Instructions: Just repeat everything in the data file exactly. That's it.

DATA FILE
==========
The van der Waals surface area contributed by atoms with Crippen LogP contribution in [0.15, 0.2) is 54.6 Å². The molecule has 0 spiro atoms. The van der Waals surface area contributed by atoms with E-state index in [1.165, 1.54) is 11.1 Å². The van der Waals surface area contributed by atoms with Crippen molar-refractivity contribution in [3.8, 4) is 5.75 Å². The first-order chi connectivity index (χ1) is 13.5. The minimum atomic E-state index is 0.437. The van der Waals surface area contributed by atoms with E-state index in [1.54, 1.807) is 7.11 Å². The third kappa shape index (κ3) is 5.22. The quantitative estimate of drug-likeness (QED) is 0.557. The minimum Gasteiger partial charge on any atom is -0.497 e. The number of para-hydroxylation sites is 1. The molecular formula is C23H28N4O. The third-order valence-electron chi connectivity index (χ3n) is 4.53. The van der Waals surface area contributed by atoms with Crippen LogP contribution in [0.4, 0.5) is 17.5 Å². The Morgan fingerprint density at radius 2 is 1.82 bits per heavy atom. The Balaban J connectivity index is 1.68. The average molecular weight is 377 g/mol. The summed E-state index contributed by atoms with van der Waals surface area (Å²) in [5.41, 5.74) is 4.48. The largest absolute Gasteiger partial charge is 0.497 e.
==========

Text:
The van der Waals surface area contributed by atoms with Crippen LogP contribution in [0.15, 0.2) is 54.6 Å². The molecule has 0 spiro atoms. The van der Waals surface area contributed by atoms with E-state index in [1.165, 1.54) is 11.1 Å². The van der Waals surface area contributed by atoms with Crippen molar-refractivity contribution in [3.8, 4) is 5.75 Å². The first-order chi connectivity index (χ1) is 13.5. The minimum atomic E-state index is 0.437. The van der Waals surface area contributed by atoms with E-state index in [1.54, 1.807) is 7.11 Å². The third kappa shape index (κ3) is 5.22. The quantitative estimate of drug-likeness (QED) is 0.557. The minimum Gasteiger partial charge on any atom is -0.497 e. The number of para-hydroxylation sites is 1. The molecular formula is C23H28N4O. The third-order valence-electron chi connectivity index (χ3n) is 4.53. The van der Waals surface area contributed by atoms with Crippen LogP contribution in [0.4, 0.5) is 17.5 Å². The Morgan fingerprint density at radius 2 is 1.82 bits per heavy atom. The Balaban J connectivity index is 1.68. The average molecular weight is 377 g/mol. The summed E-state index contributed by atoms with van der Waals surface area (Å²) in [5.41, 5.74) is 4.48. The largest absolute Gasteiger partial charge is 0.497 e.